• A group of state officials wrote to the Federal Trade Commission on August 16, urging the agency to stop the proposed $24.6 billion merger. The seven secretaries of state claimed the merger would give the combined entity control over a quarter of the U.S. food retail market, potentially harming competition and consumers. 
  • The National Grocers Association published its 2023 Independent Grocers Financial Study, finding that small grocers are holding their own despite the sector’s push toward consolidation.
  • In today’s competitive battleground for consumer food dollars, supermarkets and restaurants are vying for consumers’ food budgets (The Wall Street Journal). Grocery chains are reimagining prepared meals, expanding menus, and offering discounts to entice diners away from restaurants. Food Politics blogger Marion Nestle shared and analyzed USDA data comparing dollars spent on food-at-home versus food-away-from-home. Spoiler: It’s a tie.

Fluid Situations

Water was declared “the oil of the 21st century” 15 years ago by Andrew Liveris, then CEO of Dow AgroSciences (The Economist). The prediction has borne out recently, with fights brewing over the regulation of water around farming operations and low precipitation limiting global food supplies.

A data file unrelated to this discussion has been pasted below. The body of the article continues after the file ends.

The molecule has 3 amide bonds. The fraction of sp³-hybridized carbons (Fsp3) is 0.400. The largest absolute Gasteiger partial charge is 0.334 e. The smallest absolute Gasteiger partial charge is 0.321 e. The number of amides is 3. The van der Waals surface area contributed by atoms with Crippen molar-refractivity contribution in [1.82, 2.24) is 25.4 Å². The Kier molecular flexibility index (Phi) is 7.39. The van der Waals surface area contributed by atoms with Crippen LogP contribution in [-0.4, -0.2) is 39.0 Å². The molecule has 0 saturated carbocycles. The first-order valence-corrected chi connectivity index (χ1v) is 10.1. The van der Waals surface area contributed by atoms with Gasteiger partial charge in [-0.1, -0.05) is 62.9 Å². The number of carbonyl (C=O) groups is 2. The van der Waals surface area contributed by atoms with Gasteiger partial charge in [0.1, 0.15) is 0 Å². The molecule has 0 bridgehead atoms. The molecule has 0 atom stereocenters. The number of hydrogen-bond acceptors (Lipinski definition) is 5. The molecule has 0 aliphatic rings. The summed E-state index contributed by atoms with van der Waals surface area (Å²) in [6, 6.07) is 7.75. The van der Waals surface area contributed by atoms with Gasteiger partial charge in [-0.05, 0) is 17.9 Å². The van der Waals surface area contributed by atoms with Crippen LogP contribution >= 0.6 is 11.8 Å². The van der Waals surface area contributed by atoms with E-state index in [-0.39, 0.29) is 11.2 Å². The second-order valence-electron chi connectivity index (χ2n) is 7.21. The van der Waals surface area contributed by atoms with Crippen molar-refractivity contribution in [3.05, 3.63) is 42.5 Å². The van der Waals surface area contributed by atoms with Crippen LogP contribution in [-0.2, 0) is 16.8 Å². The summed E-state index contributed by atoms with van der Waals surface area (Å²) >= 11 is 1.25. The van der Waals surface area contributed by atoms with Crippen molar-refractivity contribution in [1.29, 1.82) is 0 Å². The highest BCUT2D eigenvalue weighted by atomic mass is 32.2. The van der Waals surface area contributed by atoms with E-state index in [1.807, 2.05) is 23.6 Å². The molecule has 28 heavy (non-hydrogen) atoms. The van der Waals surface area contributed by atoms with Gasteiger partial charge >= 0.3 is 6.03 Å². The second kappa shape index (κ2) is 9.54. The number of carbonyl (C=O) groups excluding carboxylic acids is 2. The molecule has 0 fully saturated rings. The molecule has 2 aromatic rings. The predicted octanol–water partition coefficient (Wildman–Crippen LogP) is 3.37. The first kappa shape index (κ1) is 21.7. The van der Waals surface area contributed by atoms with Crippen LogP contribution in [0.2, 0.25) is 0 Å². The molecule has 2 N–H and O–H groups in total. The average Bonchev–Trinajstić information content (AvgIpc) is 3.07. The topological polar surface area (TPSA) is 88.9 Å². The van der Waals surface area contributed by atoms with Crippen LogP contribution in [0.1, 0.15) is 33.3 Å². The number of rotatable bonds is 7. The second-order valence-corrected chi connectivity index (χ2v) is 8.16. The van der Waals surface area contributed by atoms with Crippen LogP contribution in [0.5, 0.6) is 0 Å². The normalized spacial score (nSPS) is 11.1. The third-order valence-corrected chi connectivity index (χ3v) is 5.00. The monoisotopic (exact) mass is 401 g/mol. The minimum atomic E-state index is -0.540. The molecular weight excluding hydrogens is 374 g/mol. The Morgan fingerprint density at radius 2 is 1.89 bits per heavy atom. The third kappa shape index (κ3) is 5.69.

• On August 15, the EPA denied two petitions from activist groups that sought to increase regulation of water supplies around large livestock operations. Instead, the EPA created a subcommittee to conduct “a comprehensive evaluation” before undertaking any changes to its rules.
  • Agriculturalists welcomed the decision, with National Pork Producers Council President Scott Hays stating, “Farmers work hard every day to adopt climate-smart farming practices by promoting soil health, conserving water, using nutrients efficiently and caring for our animals.”